Palace frontman Leo Wyndham tells Tim Hughes why admirers can't get enough of the band's lush, soulful sound

IT is safe to say, Palace have had a good year.

The Londoners have risen from relative obscurity to become one of the year's most eagerly-followed bands. Last autumn's hugely-acclaimed debut album So Long Forever, marked a gear change for the four-piece, who had been picking up fans since their breakthrough EP Lost in the Night, two years earlier.

The comparisons have come thick and fast, and illustrious they are too, with references made to Foals, Jeff Buckley, The Maccabees, Nick Drake and Kings of Leon.

It is dreamy, spacious, stadium-ready rock but one with a fragile soul and tender heart – Frontman Leo Wyndham not afraid to let his feelings flow.

The word which crops up time and again is 'beautiful'.

"We always find it hard to describe our music," says Leo before going on to do just that. "It's big, ethereal, epic, expansive rock with a sprinkling of blues.

"It's a bit 'out there' but there are also traditional elements. It's a melting pot of different things."

And why is it going down so well?

"Somehow people connect with the music," he says. "They hear something that strikes a chord with them. I'm not sure why.

"People say after shows that they relate to the songs and their meanings and love them. It's a strange thing and I can't put my finger on why. We just deliver what we can – and people are amazing."

Rupert Turner, Will Dorey and Matt Hodges' shimmering soundscapes and Leo's undeniably Buckley-esque vocals, have taken them to Glastonbury, Bestival and Reading Festivals, and the rest, onto Radio 1 playlists, around Europe, and into our best venues. They've come a long way since those early slots supporting Jamie T.

What sets Palace apart is the emotional maturity in their songs and delivery – a rare thing these days. So Long Forever touches on the recent separation of Leo's parents, the death of a family member; the impact of destructive relationships, jealousy, bitter regrets and painful break-ups. As if by some strange premonition he shortly after went through the same thing.

It's that soul-bearing which has earned such high-end comparisons with his musical heroes – which also include Neil Young, Alt-J and Sigur Ros

"We don't think too much about it, but it's a huge compliment that people compare us to people we love and idolise," says the 31 year-old.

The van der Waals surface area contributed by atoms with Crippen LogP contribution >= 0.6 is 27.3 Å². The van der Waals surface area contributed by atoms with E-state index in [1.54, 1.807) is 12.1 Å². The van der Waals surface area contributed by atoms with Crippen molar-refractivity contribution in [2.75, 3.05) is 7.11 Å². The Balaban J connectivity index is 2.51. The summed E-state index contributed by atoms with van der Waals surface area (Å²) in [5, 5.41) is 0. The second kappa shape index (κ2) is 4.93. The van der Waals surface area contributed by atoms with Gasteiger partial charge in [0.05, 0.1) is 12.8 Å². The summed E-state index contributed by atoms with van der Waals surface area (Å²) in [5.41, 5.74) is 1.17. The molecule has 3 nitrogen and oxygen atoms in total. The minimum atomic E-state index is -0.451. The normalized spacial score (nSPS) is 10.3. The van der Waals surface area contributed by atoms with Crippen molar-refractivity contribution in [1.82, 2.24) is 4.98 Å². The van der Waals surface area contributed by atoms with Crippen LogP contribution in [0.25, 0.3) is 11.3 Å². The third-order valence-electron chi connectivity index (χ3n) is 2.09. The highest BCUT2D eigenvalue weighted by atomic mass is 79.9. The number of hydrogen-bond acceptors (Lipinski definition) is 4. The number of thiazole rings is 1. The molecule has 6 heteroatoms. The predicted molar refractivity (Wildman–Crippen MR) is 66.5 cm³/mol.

"Especially Jeff Buckley. We are all obsessed with him and to be mentioned in the same sentence is insane and a big compliment.

"He was a big influence though. He is passionate and emotional and was a big starting point for us. But it's true for all the bands we are compared to. If we had half of what they had, we'd be happy."

And that goes, especially, for Oxford lads Foals. "We literally grew up listening to those guys," Leo says whimsically. "And you never get over the excitement of meeting them."

Though he still admits to nerves at meeting his heroes. "If I met Foals in Oxford I'd throw up in my mouth a bit and wet myself," he laughs.

Leo is talking from his tour van, currently heading up the M1 to Leicester, on a tour which on April 21 reaches Oxford for a show at The Bullingdon.

Leo admits it is satisfying filling out venues where they previously trod the boards as the support act.

"It's lovely to go back to these venues as headliners," he says. "It's satisfying and a good indication of how far we have come."

They follow up this month's show with a return in summer to the county's Truck Festival, at Hill Farm, Steventon – joining the likes of The Libertines, Franz Ferdinand and The Vaccines.

"We've never played that one before so it should be really good fun," he says.

"It's nice to play, what is for us, a new festival and dip in. Once we've played we usually stick around, get stuck in and have a good time."

The band, though originally from Dorset, are based at a former munitions factory in Tottenham, north London, called The Arch.

It's a warehouse community of musicians, artists and designers previously used by drug addicts.

"It was a crack den," Leo says. "But we took it over with other artist and musicians. We pay next to nothing and it's really cool. That's where we recorded our EPs and it's our HQ where we have big parties. It gets pretty wild."

What have been Palace's highlights so far? "We had an amazing time going around Europe," he says. "We got to see some amazing cities. It's a strange experience going on tour, but very exciting and good to hang out with your mates. We were like little kids!

"It has been hard to take it all in. We've just been going with the flow and riding the wave. We do have occasional moments thinking about it all, and it gives you a real feeling in the guts.

"To have created something with your friends and find yourself in amazing places is unbelievable. Even if we popped it now, we'd be happy with what we've achieved. Everything that comes along is a bonus."

They certainly seem harmonious, mellow chaps.

"We grew up together," says Leo. "We've always been friends and shared a love of music. We went to shows together and when we left school we decided to start a band for fun. We just did it in the evenings, because we were all doing different things, but it quickly turned into something serious. It all happened organically and natural."

He jokes: "And then we went on the X Factor!"

Writing, he insists, is a joint effort. "It's very much a democracy, he says. "Everyone brings their own thing to the table and without that it wouldn't work.

"It's very equal in what we contribute to songs. There's a great balance, we never fight and everyone is a brilliant musician."

But then, he has to say that doesn't he, because he is sat with them in the van. "Yes, I've got to be nice," he laughs. "When they get out I'll slag them off!"

Palace play The Bullingdon, Oxford on Friday, April 21. Tickets from